Team Eleutheria celebrate Thanksgiving Day in style on day five of the ARC

Date24 November 2005

PositionNorth Atlantic – Lat. 21.22. 40 N, Long. 19.32.00 W

Thanksgiving Day in the States and we have much to be grateful for. Last evening, the wind shifted and built out of the east. We stayed in the 7-knot range with occasional bursts of 8 knots with a fairly consistent wind that hit as high as 23 knots. It may not sound like much, but after four days of intermittent light and variable winds, the boat felt like a Le Mans racing car.

This morning the wind died and backed once again behind us and since we decided the forego the spinnaker class for this race, we’re a bit stuck at only a few knots of progress in such uninspiring conditions unless we crank up the engine.

Meantime, it was a day of wildlife. First, some type of exhausted tern (we presume avian flu hasn’t made it into the Atlantic yet) ended up in the cockpit at 0100. We nursed it back to health and it flew off about an hour later, no doubt after hearing our crewmen Stompy’s offhand comment about how quickly he could field dress the bird for use with our Thanksgiving feast.

Later this morning, a pod of 10 dolphins swam off our bow for about an hour and shortly thereafter a number of long-finned pilot whales were breaching about 200 metres away. Finally, we got our first hit on the fishing line, but alas our imagined 200-kilo Bluefin tuna escaped before we could set the hook.

We just heard that the low-pressure system we’ve been following just got upgraded and designated as this year’s 25th tropical storm, aka ‘Delta’. We’ve got another day to pull up some GRIB weather files with the sat phone and watch which way it moves before we make a final decision about pulling into Cape Verde or heading straight across.

As of this morning the center of this mess was about 1150 nautical miles south-west from the Azores with tropical storm winds extending out 350 miles from the depression’s centre, and the ARC racers in the really big boats that headed north-west out of the Canaries may be in for nasty drubbing with projected sustained winds up to 65 knots with higher gusts.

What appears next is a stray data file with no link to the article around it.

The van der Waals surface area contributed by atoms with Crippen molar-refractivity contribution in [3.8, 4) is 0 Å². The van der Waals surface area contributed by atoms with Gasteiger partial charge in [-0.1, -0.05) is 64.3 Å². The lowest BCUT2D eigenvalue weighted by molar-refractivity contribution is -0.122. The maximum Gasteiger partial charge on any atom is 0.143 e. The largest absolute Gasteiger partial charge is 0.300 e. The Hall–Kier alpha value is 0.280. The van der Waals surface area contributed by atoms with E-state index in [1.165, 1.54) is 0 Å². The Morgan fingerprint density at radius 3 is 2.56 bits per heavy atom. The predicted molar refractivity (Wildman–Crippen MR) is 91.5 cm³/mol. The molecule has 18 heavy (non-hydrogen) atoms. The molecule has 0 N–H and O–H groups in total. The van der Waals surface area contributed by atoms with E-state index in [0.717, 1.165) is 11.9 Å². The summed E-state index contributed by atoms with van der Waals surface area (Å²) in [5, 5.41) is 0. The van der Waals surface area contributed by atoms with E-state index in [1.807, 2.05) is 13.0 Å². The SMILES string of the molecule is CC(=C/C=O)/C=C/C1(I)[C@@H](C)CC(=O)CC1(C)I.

Much further south and a long way from harm’s way, we’re celebrating this American holiday with a mid-day brunch suitable for pre-stretching our stomachs in anticipation for this evening’s orgy of gluttony on succulent braised turkey, melon prosciutto, Ahi tuna ceviche, wild rice ala creme, garlic beans on a bed of organic field greens, roasted garlic and asiago potato gratin, a savory cranberry orange chutney, petit pomme d’miel with fresh ground nutmeg and cinnamon, complimented by several bottles of the Spanish Rojo Cota de Imaz 1999, as suggested by our favorite waitress from the tapas bar in Las Palmas, as well as a credible Willamette Valley Pinot Noir.

The feast will likely leave us staring listlessly into the star-field sky, despondent from a possible micro-economy shortage of cigarettes, all with a background serenade on the boat’s sound system of an eclectic melange of traditional Applachian cello fare with Split Lip Rayfield and St Germain rounding out the mix.

We invited the crew of the British HR 40 Blonde Moment, but even after arduously labouring to make table name cards for its crew, we have yet to receive a definitive acceptance to our offer. Something about the present distance between our two vessels inclines us to believe our graciousness to this worthy competitor will be declined?